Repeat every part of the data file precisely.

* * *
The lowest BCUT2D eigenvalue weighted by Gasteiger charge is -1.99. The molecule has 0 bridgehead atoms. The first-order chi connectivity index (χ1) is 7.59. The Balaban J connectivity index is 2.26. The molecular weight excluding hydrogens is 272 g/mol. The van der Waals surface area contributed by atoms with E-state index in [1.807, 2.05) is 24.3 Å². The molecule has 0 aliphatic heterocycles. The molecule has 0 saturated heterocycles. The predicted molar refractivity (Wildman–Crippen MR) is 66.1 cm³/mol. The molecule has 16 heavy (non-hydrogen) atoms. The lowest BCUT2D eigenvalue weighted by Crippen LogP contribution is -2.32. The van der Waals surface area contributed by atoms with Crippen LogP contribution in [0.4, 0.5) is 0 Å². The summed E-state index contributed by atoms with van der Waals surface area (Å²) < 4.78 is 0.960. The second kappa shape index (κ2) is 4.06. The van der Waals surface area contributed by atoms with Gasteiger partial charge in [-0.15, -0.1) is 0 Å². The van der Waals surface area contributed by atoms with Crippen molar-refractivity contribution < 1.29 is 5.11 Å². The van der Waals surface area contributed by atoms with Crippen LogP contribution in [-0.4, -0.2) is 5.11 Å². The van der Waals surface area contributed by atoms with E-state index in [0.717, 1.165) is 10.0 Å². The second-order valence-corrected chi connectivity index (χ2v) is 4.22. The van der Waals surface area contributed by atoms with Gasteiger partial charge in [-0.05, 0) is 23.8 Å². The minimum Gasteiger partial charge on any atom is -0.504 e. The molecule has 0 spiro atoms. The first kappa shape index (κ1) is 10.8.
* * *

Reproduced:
The lowest BCUT2D eigenvalue weighted by Gasteiger charge is -1.99. The molecule has 0 bridgehead atoms. The first-order chi connectivity index (χ1) is 7.59. The Balaban J connectivity index is 2.26. The molecular weight excluding hydrogens is 272 g/mol. The van der Waals surface area contributed by atoms with E-state index in [1.807, 2.05) is 24.3 Å². The molecule has 0 aliphatic heterocycles. The molecule has 0 saturated heterocycles. The predicted molar refractivity (Wildman–Crippen MR) is 66.1 cm³/mol. The molecule has 16 heavy (non-hydrogen) atoms. The lowest BCUT2D eigenvalue weighted by Crippen LogP contribution is -2.32. The van der Waals surface area contributed by atoms with Crippen LogP contribution in [0.4, 0.5) is 0 Å². The summed E-state index contributed by atoms with van der Waals surface area (Å²) < 4.78 is 0.960. The second kappa shape index (κ2) is 4.06. The van der Waals surface area contributed by atoms with Gasteiger partial charge in [-0.15, -0.1) is 0 Å². The van der Waals surface area contributed by atoms with Crippen molar-refractivity contribution < 1.29 is 5.11 Å². The van der Waals surface area contributed by atoms with Crippen LogP contribution in [-0.4, -0.2) is 5.11 Å². The van der Waals surface area contributed by atoms with E-state index in [0.717, 1.165) is 10.0 Å². The second-order valence-corrected chi connectivity index (χ2v) is 4.22. The van der Waals surface area contributed by atoms with Gasteiger partial charge in [-0.05, 0) is 23.8 Å². The minimum Gasteiger partial charge on any atom is -0.504 e. The molecule has 0 spiro atoms. The first kappa shape index (κ1) is 10.8.